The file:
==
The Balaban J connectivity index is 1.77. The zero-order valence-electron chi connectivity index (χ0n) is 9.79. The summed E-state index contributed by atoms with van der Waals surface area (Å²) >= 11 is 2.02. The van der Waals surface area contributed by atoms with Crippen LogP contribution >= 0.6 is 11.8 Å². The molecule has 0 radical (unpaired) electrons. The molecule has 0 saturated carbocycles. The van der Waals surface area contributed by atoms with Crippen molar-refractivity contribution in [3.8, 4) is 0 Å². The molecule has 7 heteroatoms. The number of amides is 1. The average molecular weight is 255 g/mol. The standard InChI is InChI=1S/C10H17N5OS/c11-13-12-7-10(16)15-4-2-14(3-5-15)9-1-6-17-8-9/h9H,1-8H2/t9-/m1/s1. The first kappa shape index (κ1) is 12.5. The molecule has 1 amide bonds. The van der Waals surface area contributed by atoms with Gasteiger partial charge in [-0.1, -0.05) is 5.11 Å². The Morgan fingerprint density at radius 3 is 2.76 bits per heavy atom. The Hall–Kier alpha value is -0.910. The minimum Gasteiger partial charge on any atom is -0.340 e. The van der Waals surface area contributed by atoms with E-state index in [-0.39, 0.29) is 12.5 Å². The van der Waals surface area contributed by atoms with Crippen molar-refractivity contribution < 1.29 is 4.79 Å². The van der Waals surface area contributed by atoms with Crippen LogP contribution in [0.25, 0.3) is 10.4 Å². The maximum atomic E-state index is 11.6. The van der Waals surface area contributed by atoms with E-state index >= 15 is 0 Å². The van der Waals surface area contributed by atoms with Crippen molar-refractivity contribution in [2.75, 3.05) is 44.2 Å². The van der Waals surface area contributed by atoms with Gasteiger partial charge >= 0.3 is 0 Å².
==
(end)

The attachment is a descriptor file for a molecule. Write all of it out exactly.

The Balaban J connectivity index is 1.77. The zero-order valence-electron chi connectivity index (χ0n) is 9.79. The summed E-state index contributed by atoms with van der Waals surface area (Å²) >= 11 is 2.02. The van der Waals surface area contributed by atoms with Crippen LogP contribution >= 0.6 is 11.8 Å². The molecule has 0 radical (unpaired) electrons. The molecule has 0 saturated carbocycles. The van der Waals surface area contributed by atoms with Crippen molar-refractivity contribution in [3.8, 4) is 0 Å². The molecule has 7 heteroatoms. The number of amides is 1. The average molecular weight is 255 g/mol. The standard InChI is InChI=1S/C10H17N5OS/c11-13-12-7-10(16)15-4-2-14(3-5-15)9-1-6-17-8-9/h9H,1-8H2/t9-/m1/s1. The first kappa shape index (κ1) is 12.5. The molecule has 1 amide bonds. The van der Waals surface area contributed by atoms with Gasteiger partial charge in [-0.1, -0.05) is 5.11 Å². The Morgan fingerprint density at radius 3 is 2.76 bits per heavy atom. The Hall–Kier alpha value is -0.910. The minimum Gasteiger partial charge on any atom is -0.340 e. The van der Waals surface area contributed by atoms with E-state index in [-0.39, 0.29) is 12.5 Å². The van der Waals surface area contributed by atoms with Crippen molar-refractivity contribution < 1.29 is 4.79 Å². The van der Waals surface area contributed by atoms with Crippen LogP contribution in [0.25, 0.3) is 10.4 Å². The maximum atomic E-state index is 11.6. The van der Waals surface area contributed by atoms with E-state index >= 15 is 0 Å². The van der Waals surface area contributed by atoms with Crippen molar-refractivity contribution in [2.75, 3.05) is 44.2 Å². The van der Waals surface area contributed by atoms with Gasteiger partial charge >= 0.3 is 0 Å².